Tonight, there’s an edge to the evening chill. I find that I miss New Mexico most intensely in the autumn. It’s a season marked by fierce clarity of color and texture. There’s an array of sensory information that I associate with each place I’ve been, most of all with places I’ve lived.
I miss the light. I miss the Sandias tumbled like wedges of ripe watermelon on the eastern edge of the city. I miss cloud shadows rolling across a golden landscape–indigo and palpable.
Around this time of year, Albuquerque stops smelling of dust and the teasing hint of rain that evaporates mid fall. It smells of green chiles roasting. After dark, you can walk through neighborhoods starred with light from windows. There are almost always a few people having drinks around a fire pit, and their laughter carries through the dry air.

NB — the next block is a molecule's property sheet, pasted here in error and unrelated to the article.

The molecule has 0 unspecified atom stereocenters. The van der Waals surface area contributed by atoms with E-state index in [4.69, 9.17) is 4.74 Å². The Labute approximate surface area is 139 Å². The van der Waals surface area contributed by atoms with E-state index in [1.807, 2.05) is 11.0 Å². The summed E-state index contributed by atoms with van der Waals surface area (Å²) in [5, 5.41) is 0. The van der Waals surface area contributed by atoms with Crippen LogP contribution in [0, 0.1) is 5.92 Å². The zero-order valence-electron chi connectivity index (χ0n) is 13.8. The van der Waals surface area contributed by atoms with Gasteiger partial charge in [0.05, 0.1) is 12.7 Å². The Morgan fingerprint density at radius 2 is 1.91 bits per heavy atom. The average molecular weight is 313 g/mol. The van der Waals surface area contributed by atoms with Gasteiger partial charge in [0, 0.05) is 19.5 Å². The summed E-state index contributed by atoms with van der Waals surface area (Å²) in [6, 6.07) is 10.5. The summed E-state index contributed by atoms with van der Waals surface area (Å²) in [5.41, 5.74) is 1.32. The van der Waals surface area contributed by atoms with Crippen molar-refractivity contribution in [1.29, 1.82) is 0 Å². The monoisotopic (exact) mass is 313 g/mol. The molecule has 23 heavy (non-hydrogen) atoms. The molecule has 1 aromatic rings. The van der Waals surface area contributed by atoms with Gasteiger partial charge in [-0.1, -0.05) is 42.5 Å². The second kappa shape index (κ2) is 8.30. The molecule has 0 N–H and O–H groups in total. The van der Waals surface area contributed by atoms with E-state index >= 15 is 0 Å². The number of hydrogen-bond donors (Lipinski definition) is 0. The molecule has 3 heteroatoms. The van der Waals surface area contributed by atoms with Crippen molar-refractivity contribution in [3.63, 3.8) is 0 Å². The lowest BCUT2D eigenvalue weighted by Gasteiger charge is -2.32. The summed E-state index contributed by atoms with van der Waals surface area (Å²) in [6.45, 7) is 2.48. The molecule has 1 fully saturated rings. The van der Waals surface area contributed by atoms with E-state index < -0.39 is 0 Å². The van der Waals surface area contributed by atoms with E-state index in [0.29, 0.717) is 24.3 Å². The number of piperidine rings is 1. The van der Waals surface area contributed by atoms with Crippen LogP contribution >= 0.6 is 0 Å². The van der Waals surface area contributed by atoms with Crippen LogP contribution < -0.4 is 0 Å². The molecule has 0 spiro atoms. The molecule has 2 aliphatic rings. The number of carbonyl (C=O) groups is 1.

As the weather becomes cooler, people burn juniper and piñon wood in their fireplaces. The nights are spangled with stars and the thin ghosts of that incense. In New Mexico, this is a season that lingers in memory.
I once asked someone I very much wanted to know, what his favorite scent memory was. Creosote scrub in the sunlight and piñon nuts roasting. It is very hard not to miss that part of him, one I felt was the most intimate.
In spite of everything, I still regard such moments as gifts. Bitter, like the blue juniper smoke. But clean, too, as other parts of my association with him will never be. He is a part of my memories of that desert place–harsh, a testing. Valuable, in spite of its price.